Saturday, April 1, 2017


I am barraged almost daily by these fragments: of images, sounds, movements, smells. They come at me without warning. I cannot tell what will bring them to me, but they come. They come gentle and hard. They sometimes shock me awake as I'm falling into sleep. They almost never calm me. We call them memories, and we repeat them every day, but we do not see them as their whole.

Geof Huth, Found and Asemic Object Pwoermd (1 April 2017)
We see only fragments. A memory, properly, would be all a person would have experienced: one single memory. If the mind could hold onto its inputs that well. But our memories are tiny slivers of an event, not even the entire event. As a child, jumping fully clothed into a pool. Then hiding behind the wheel of a car. Little more. Barely enough sinew in the memory to hold the fragments together.

We believe, for reasons I don't understand, in completeness and wholeness and the value of great size over smallness. But we only dabble in wholeness and breadth. Our life is that set of tiny fragments we keep secured in our head after most of the rest has eroded away. We don't recall an entire movie; we remember part of a scene, a particular shot, a microscopic change of expression. We don't live in Fahrenheit 451, so we have not remembered every word of it or every scene told within it. We remember a sentence maybe, or a phrase, or the idea of a fireman as one who pours fire, instead of water, onto something. The fragments are what hold us aloft, direct us forward, keep us pointed straight.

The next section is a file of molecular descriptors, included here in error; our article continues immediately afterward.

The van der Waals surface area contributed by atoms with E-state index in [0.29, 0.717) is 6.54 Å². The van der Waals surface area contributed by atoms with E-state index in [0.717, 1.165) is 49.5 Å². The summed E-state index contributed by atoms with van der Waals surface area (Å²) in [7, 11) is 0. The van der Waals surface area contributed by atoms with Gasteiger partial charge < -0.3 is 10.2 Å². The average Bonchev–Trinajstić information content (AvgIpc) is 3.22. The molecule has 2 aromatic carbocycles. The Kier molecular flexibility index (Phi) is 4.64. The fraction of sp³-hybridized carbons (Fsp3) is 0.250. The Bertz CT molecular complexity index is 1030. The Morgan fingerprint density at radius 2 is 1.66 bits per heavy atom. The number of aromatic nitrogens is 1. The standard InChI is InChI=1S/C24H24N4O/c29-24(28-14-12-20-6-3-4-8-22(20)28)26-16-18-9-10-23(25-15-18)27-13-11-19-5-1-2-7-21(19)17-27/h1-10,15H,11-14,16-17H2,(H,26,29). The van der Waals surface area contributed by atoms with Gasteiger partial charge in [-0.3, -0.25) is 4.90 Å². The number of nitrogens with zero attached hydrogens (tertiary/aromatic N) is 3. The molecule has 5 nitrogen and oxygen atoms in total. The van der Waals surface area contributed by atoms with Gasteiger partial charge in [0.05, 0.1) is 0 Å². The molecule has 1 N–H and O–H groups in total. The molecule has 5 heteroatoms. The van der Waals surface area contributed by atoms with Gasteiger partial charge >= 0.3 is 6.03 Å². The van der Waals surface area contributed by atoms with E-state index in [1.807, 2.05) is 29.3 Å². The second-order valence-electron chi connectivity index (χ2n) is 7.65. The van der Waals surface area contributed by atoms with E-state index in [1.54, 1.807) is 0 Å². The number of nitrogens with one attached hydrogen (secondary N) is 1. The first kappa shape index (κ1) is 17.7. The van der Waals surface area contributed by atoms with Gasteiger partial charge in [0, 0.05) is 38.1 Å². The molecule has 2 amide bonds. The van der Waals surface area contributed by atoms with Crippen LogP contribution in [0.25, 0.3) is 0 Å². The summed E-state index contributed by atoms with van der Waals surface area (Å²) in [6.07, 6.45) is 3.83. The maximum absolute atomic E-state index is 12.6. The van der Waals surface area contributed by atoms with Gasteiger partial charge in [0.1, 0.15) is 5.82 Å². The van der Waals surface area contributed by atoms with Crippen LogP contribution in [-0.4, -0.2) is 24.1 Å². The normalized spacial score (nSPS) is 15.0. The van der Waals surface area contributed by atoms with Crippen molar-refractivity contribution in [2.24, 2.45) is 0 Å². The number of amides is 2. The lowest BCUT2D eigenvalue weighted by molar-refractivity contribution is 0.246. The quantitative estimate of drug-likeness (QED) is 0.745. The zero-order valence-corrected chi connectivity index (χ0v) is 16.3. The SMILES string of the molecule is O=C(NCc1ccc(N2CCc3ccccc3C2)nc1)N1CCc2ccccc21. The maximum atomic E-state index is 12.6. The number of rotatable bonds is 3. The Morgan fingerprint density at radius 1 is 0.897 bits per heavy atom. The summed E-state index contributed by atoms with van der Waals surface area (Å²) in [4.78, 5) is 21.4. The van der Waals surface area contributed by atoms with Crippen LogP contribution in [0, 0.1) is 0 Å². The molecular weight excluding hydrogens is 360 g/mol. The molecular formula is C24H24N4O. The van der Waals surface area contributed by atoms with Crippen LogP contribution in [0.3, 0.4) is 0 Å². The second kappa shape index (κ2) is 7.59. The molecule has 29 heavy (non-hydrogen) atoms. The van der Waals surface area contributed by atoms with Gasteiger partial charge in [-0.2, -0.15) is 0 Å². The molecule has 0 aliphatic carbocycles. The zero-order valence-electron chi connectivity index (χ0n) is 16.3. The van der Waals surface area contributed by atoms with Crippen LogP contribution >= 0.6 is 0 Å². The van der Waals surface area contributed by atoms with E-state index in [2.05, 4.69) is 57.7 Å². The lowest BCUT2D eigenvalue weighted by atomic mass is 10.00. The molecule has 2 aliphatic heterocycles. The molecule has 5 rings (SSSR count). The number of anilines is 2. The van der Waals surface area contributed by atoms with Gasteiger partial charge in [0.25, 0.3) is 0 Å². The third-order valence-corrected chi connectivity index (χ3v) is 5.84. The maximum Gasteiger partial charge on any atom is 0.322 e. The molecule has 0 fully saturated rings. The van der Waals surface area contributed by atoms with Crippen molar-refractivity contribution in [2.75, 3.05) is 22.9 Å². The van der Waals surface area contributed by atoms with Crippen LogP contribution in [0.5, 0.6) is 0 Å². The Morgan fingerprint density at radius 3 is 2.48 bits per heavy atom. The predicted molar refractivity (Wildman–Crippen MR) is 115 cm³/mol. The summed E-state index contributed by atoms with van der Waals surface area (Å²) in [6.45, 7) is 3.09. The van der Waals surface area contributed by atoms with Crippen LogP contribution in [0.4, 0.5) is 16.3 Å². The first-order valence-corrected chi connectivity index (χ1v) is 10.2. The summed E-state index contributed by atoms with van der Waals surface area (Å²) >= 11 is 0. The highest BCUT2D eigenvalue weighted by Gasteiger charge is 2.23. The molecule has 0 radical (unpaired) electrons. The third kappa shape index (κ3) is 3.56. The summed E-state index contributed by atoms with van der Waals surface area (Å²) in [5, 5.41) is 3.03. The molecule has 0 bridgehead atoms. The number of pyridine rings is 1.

That's why the small is something most precious to us: because we can hold it all, we can understand it all, we can grasp its meaning. I write pwoermds because I accept the value of fragments and because it is easier to start with a fragment--a word isolated from any other word, a word all on its own--and think deeply into its possible meaning even than it is to read the shortest of stories.

And the greatest fragment of all is the fragment of the fragment, the rarest thing: the pwoermd you might remember after having read so many pwoermds and poems and sagas and novels and newspapers. In the end, all that's left is the word.

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